In 1903 the Wright brothers did the impossible; they flew. Not only that, but they did it with some wood wrapped in fabric and a 12 horsepower gasoline engine. I’m fondly reminded of their crude efforts as I step into the booth for Fly, a new VR experience showing at London’s Saatchi Gallery this month.
Inside the strange giant egg that houses Fly, which is created and directed by Charlotte Mikkelborg, you’ll find a curious makeshift VR rig. To the front is a sort of harness you lean into during the attraction’s first half, and behind it a chair to sit in in the second. Strap in, put on an HTC Vive and you’ll find yourself in the fields of Tuscanny, next to a daydreaming Leonardo DaVinci.
It’s here that you get your first taste of what Fly is all about. You suddenly find yourself cast as a bird, soaring through the sky high above the fields DaVinci ponders in. It’s quite similar to Ubisoft’s Eagle Flight, only the installation uses some clever tricks to make Fly a more convincing and (quite literally) uplifting experience.
Twisting my head tilted the platform I was on to give me the sensation of turning, diving and ascending while flapping my arms sent me flying higher. Meanwhile, a fan whipped my face with the Tuscan air as I was bathed in golden sunlight, the summer scents of the fields starting to flood my senses. Combined together under one roof (or, in this case, shell), you can’t help but feel, just for a moment, that you’re really there, winding through trees and marveling at mountains in the distance. It’s quite a treat.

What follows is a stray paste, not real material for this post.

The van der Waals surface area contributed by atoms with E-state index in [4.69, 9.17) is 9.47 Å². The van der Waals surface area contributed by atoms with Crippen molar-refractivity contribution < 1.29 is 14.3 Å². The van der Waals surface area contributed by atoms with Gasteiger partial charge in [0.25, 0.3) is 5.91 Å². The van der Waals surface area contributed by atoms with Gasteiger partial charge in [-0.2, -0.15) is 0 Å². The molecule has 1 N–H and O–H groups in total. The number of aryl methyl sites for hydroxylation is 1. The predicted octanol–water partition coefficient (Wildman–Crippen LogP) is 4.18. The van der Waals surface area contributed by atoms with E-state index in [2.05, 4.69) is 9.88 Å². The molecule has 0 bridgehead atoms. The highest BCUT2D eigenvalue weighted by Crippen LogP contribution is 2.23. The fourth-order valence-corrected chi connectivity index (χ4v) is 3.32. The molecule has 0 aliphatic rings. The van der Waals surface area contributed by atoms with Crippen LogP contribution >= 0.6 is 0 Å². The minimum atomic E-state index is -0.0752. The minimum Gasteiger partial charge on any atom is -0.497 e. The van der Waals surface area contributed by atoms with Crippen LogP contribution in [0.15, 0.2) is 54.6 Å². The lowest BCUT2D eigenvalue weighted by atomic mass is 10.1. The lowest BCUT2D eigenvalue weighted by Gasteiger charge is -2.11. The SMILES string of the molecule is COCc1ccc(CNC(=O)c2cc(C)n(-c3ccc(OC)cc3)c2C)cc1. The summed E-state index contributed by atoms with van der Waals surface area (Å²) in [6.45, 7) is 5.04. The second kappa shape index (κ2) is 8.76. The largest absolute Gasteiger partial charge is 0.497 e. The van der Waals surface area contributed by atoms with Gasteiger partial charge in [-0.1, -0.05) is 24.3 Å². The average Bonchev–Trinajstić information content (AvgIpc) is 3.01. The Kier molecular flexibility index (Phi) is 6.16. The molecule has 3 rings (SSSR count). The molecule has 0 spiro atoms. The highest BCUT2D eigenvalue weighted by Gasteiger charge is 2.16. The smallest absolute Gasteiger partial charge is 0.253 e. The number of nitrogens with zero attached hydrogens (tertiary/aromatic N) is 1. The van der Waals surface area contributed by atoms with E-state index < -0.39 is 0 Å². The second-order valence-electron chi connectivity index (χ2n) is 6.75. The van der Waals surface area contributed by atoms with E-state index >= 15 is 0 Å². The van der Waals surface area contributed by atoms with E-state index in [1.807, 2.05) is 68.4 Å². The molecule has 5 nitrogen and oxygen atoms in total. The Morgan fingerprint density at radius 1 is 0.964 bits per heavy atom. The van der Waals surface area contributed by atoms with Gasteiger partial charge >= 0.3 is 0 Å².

It’s over just as it begins, but Fly has more stops on its whirlwind tour. One particular highlight is commandeering the Wright brother’s plane in a minute-long flight that perfectly captures the sense of invention and elation the pair must have felt. Again, when it asks you to land, you don’t really want to.
Later trips to more modern inventions aren’t quite as magical with your face finally protected from the wind, though a playful look at the future of flight does inspire a little excitement. Fly works best when it’s rooted in history.
It might not always be the most graphically proficient piece, but the potent assault on the senses leaves you walking on air long after you’ve removed the headset. It’s powered by the raw enthusiasm of creation, something that Mikkelborg emphasizes in curious fashion outside of the experience. Place your hands on the egg that surrounds the VR rig and it will eventually change color before you hear the sound of it cracking.
It’s intended to symbolize the beginning of the long journey to make man fly. Coming from a VR angle, though, it’s equally fitting as a starting point to mastering virtual flight. One day we’ll look back on Fly and laugh at where we were in the mission. As it stands right now, though, it’s a pretty amazing experience. Humanity is learning to fly all over again.
Fly is on display at London’s Saatchi Gallery throughout August. Tickets cost £20. You can book to see it right here.